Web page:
My Sea Perch with sesame ratte potato, soy milk curd and shiromiso glaze was another stellar dish which looked deceptively simple on the large platters but delivered hugely on flavor and execution. Slightly firm in texture, the fish itself had a beautiful fat content that melded well with the salty soy milk curd cubes perched on top. The sesame ratte potatoes were smashing, buttery with tattered edges that allowed the sesame spices to adhere with much endearment to its side. The pea tendrils that accompanied the dish, beautifully seasoned and a joy to eat even on its own.
Last but not least, my friend dived gregariously into his Bryon Bay Berkshire Pork Chop. This was the full works, a 300g bone in pork chop that had arrived freshly off the grill. Not for the faint hearted, the protein had a superior marbling stature and was deliciously juicy. Definitely for those with heartier appetites and more carnivorous preferences.
While the kitchen smokes and smolders, the dining room is a perfect scene of tranquillity, littered with lovebirds and rowdy parties. Yet the kitchen works its magic in churning out stellar dishes with an elegant, meticulous touch. Adventurous taste buds with food-geek tendencies should indeed give Osia a shot.
Audacious, it is to present a table full of sweets and desserts to four extremely judgemental palates.
Did Audacious Cakery eventually take the cake?
Unfortunately, not for me.
Located in the newly spruced up Everton Park region, you're cocooned within its rather warm, softly lit interiors. The cafes' simple layout and charming decor fitting in with the "hidden-gem" theme of the neighbourhood: think clear glass panelled windows bathing the room in natural light. The menu, an impressive spread of sweets ranging from signature cupcakes, petite entremets to the more finicky macarons.
With the macarons ($2.50-$2.80), a variety of herbs and flavors take centerstage. Sadly, these did not float my boat given their less than crisp shells and stingy fillings. Kudos to the Lemongrass and coconut combination though, I just wish there there was a slightly better balance of sweetness and muted acidity.
Moving on to the tarts; the Lemon Meringue ($5.80) and Chocolate Souffle Tart ($6.80); (for some strange reason, you can request for it to warmed up). Don't be fooled by its fuss free appearance, the former rebelliously flaunts the puckery nature of the lemon; creamy, buttery and gorgeously rich; this lemon tart was set to soar only to be knocked down by the mediocrity of the manufactured pate sucre base that lacked shortness and frankly, looked a little anaemic. With the chocolate tart, this was definitely the first time I encountered a choice of a souffle filling by a patissier and I was keen to try it out. Weird. The innards were ultra gooey, almost akin to a stringy soft cheese after being heated. Upon closer investigation, it was brought to our attention that the tart had been heated up before serving (apparently its been very popular eaten this way). I say NEH to the notion of direct heat since the egg white proteins would probably curdle and the crispy cookie garnish transforming into a chewy mess. Have it cold.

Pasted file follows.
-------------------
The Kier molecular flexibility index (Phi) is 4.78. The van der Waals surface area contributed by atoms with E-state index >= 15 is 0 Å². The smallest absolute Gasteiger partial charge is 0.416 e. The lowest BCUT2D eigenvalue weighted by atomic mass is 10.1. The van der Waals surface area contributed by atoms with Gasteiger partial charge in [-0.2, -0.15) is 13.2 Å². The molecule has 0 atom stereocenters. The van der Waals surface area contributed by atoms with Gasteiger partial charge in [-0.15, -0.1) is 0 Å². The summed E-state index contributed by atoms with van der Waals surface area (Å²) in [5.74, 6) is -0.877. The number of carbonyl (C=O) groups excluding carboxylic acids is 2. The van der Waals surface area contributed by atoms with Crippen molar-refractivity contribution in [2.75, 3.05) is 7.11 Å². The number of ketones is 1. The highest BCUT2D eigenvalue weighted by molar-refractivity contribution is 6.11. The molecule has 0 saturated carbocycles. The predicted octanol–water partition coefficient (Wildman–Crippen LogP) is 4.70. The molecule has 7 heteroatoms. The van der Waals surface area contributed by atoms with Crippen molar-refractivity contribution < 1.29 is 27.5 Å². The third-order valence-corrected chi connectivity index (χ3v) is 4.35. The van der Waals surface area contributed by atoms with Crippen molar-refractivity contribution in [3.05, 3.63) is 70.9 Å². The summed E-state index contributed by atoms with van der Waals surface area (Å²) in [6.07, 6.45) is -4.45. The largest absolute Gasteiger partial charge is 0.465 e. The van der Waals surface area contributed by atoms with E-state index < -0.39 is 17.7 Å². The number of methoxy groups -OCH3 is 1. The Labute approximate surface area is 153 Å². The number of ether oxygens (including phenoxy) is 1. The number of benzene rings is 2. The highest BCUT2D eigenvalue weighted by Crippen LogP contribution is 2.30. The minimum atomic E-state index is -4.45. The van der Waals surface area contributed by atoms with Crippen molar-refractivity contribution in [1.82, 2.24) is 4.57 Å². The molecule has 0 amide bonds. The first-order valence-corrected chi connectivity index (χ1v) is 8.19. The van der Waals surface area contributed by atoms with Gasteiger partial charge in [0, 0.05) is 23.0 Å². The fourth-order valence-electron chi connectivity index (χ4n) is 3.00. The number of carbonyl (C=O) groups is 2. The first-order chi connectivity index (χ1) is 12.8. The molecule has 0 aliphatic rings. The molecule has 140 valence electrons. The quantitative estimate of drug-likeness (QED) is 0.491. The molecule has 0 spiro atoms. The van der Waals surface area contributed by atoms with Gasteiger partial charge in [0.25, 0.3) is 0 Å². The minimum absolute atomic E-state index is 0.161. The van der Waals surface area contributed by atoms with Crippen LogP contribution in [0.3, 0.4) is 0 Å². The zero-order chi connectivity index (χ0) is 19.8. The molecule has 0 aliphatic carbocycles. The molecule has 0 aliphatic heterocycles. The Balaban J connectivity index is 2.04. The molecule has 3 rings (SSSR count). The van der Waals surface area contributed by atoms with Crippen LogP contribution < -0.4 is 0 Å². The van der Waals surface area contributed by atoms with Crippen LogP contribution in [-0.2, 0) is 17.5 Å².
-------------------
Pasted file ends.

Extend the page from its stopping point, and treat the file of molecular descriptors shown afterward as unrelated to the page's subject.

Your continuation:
Then marched out the Cupcakes ($3.50). My favourite of the lot being the Black Sesame. Very potent in flavor, the cakes were in general very moist with a most huat kueh like texture. The fat-content in the Italian meringue buttercream could be toned down a notch as it left an oil slick on the lips after being noshed down.
At this point, I'm thinking. I can't do desserts anymore. Yet, the allure of the mini cakes with their shiny glaze and petite garnishing tempts. Word of advice, stick with the cafes' chocolate offerings. The chocolate obsession being the star of the show with its slightly acidic dark chocolate mousse paired with a rich chocolate sponge. The Forest Noir, a spin-off the classic black forest cake may appeal to those who like a little alcohol in their desserts but certainly knocked my socks off with the extreme potent nature of the kirsch soaked cherries so deftly hidden within it's walls.
from L-R: Zacharie ($7.80), Faith, Strawberry Shortcake ($6.80)
Zacharie is a light cheesecake with a mango passionfruit jelly insert; despite it's pledge, I could hardly detect ginger in the biscuit base. For those who love the texture of tofu cheesecake, this is right up your alley. The Strawberry shortcake underwhelms with it's lack of general sweetness and depth of flavor.
Indeed, the food here casts good impressions with their attention to detail; regrettably, it doesn't deliver on a taste point of view. In this respect, there are loads of hits and misses with the desserts and it all depends on whether your choice matches up to your floating expectations. Good luck.